LEWIS: Bedrock principle of accountability would be undermined

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Maggie LewisQuestion: The Mind Trust proposes shifting control of Indianapolis Public Schools from a board elected by citizens to a board composed of appointments. The mayor would name three of the five members of the proposed board, and the City-County Council would appoint the other two, one from each party’s major caucus.

Answer: Do you favor the proposal?

Gilbert Chesterton once said, “Education is simply the soul of a society as it passes from one generation to another.” If this is so, Marion County might need to seek atonement based on the education it provides many of its students. Too many Marion County students fail to master the skills to compete globally.

Given the stakes, conversations on systemic reform should put children’s well-being first. Regrettably, such discussion is difficult to remove from institutional and personal politics, and it often devolves into finger pointing and oversimplification of complex challenges.

We owe our children a frank discussion on how to best improve, which is why I’m grateful The Mind Trust kicked off the conversation with its proposal to restructure IPS governance.

But frustration should not drive change for its own sake when a competing bedrock principle is in jeopardy. Here, that principle is our parents’ right to determine what is best for their children and apply direct pressure on educational decision-makers. Without compelling proof that removing this right will work for children, we should defer.

The argument favoring board appointments by a mayor and our City-County Council is that it will lead to greater accountability because there will be one highly visible point person. I would contend the opposite result is likely.

As it stands now, engaged neighbors can monitor their township board, and if they disapprove, act electorally.

In contrast, a mayor who achieves solid educational outcomes through his appointments might meet defeat on taxes, crime or infrastructure by voters without a vested interest in schools. The feedback loop from citizen needs to mayoral delivery becomes diffused.

Were it a truism that the more directly accountable a decision-maker is, the better the outcomes, one might contend that the board appointment idea is half-measures. Wouldn’t a single, directly elected education commissioner make sense? And wouldn’t we extend that idea to all townships?

After all, anyone who studies school performance data will notice three things quickly.

First, even though IPS has the lowest grade-level ISTEP passage rates for language arts and math (35 percent for eighth-graders), only 54 percent of eighth-graders in Decatur township, 48 percent of sixth-graders in Pike township, and 58 percent of seventh-graders in Warren township pass. Does under 60 percent sound like success to anyone, except by comparison?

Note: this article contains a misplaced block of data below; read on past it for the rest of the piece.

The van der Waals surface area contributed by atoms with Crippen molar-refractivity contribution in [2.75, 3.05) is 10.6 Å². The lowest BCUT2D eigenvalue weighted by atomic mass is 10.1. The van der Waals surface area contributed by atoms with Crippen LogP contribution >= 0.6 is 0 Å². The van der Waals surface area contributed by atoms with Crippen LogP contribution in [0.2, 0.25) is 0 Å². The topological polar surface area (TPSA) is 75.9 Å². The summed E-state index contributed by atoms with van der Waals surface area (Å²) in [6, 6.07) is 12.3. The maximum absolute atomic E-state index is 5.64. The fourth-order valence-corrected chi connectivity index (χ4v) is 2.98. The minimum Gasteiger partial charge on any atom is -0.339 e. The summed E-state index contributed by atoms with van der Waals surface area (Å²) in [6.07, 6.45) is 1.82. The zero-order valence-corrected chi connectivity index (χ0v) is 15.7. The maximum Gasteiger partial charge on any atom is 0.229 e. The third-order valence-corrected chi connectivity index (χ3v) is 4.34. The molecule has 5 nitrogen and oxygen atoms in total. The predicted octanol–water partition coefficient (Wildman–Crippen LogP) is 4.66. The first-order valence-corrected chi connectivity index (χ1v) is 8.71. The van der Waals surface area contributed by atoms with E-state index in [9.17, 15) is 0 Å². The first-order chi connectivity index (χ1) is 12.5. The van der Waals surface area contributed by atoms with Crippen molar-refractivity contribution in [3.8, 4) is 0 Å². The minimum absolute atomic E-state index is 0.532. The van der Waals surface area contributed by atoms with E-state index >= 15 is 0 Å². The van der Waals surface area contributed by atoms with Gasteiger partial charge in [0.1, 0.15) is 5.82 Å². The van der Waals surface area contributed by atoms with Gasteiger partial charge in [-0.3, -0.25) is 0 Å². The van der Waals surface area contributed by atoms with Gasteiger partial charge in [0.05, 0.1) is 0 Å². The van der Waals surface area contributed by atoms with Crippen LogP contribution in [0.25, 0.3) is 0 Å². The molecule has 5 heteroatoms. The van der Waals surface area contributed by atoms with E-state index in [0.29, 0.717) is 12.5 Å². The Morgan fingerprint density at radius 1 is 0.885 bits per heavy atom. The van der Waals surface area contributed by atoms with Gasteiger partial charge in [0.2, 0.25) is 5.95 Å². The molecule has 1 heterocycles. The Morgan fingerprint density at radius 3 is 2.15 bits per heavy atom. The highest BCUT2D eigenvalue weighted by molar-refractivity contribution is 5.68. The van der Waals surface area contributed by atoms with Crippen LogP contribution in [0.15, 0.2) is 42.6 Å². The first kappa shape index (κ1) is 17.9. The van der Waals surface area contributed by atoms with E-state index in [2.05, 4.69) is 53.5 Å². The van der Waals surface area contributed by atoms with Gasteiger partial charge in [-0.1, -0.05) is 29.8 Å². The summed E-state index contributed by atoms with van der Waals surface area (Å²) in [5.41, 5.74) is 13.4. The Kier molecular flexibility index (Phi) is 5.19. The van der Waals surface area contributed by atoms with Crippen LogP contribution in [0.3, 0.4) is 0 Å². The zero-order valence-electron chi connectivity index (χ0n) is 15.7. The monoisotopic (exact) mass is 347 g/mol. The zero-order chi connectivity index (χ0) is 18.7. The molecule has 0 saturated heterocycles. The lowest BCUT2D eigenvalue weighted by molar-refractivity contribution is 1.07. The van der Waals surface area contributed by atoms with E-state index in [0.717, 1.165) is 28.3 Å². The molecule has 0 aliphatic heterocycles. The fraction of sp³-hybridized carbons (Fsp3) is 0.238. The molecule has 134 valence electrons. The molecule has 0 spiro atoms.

Second, all IPS schools are not at the bottom. Many IPS schools outperform schools in other townships.

Finally, with a few notable exceptions, across every school district, the ISTEP passage rate declines as children age.

If proponents of appointment truly believe this is a sure-fire route to improvement, don’t we owe it to all children to fiercely advocate for it?

Perhaps proponents of appointment see IPS as unique. I admit it has the most dismal performance in the state in some of its schools (though I applaud IPS for besting the 3-percent statewide average improvement in graduation rate over the last three years—IPS went up 16 percent).

Also, with 33,000 students, IPS is twice as large as the next-largest township in Marion County. But again, if we are intellectually honest, wouldn’t the solution to the size issue be to maintain the existing elected board structure and to create two IPS districts?

Sadly, people in politics deliberately construe discussion of an issue as intention and support for it.

So, lest opportunists do the same here, let me emphatically say that I am not advocating any wholesale changes until I have the chance to engage in a dialogue on how best to improve our system, with all of our education stakeholders—the school boards, superintendents, principals, teachers, students themselves, and the parents whose voices we should not silence absent convincing proof that doing so will improve outcomes.•


Lewis, a Democrat, is president of the City-County Council. Send comments on this column to ibjedit@ibj.com.

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